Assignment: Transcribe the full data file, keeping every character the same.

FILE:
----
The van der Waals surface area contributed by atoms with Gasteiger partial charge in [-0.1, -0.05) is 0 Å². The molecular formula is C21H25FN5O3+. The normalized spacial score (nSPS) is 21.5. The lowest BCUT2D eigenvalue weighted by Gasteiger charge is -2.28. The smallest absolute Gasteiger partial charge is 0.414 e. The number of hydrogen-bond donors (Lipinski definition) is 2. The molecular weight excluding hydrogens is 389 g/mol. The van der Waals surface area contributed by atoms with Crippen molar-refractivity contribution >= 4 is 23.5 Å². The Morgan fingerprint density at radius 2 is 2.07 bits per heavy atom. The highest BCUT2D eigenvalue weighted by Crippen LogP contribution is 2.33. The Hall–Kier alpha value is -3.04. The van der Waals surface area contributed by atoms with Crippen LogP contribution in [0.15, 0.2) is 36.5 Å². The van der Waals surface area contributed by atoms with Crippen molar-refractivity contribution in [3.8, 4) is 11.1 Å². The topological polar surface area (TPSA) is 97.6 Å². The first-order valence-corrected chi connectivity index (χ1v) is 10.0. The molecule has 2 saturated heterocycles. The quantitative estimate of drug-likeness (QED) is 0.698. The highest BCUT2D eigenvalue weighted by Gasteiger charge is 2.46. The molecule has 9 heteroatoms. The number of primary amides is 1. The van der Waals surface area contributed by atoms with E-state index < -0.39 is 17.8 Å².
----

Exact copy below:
The van der Waals surface area contributed by atoms with Gasteiger partial charge in [-0.1, -0.05) is 0 Å². The molecular formula is C21H25FN5O3+. The normalized spacial score (nSPS) is 21.5. The lowest BCUT2D eigenvalue weighted by Gasteiger charge is -2.28. The smallest absolute Gasteiger partial charge is 0.414 e. The number of hydrogen-bond donors (Lipinski definition) is 2. The molecular weight excluding hydrogens is 389 g/mol. The van der Waals surface area contributed by atoms with Crippen molar-refractivity contribution >= 4 is 23.5 Å². The Morgan fingerprint density at radius 2 is 2.07 bits per heavy atom. The highest BCUT2D eigenvalue weighted by Crippen LogP contribution is 2.33. The Hall–Kier alpha value is -3.04. The van der Waals surface area contributed by atoms with Crippen LogP contribution in [0.15, 0.2) is 36.5 Å². The van der Waals surface area contributed by atoms with Crippen molar-refractivity contribution in [3.8, 4) is 11.1 Å². The topological polar surface area (TPSA) is 97.6 Å². The first-order valence-corrected chi connectivity index (χ1v) is 10.0. The molecule has 2 saturated heterocycles. The quantitative estimate of drug-likeness (QED) is 0.698. The highest BCUT2D eigenvalue weighted by Gasteiger charge is 2.46. The molecule has 9 heteroatoms. The number of primary amides is 1. The van der Waals surface area contributed by atoms with E-state index < -0.39 is 17.8 Å².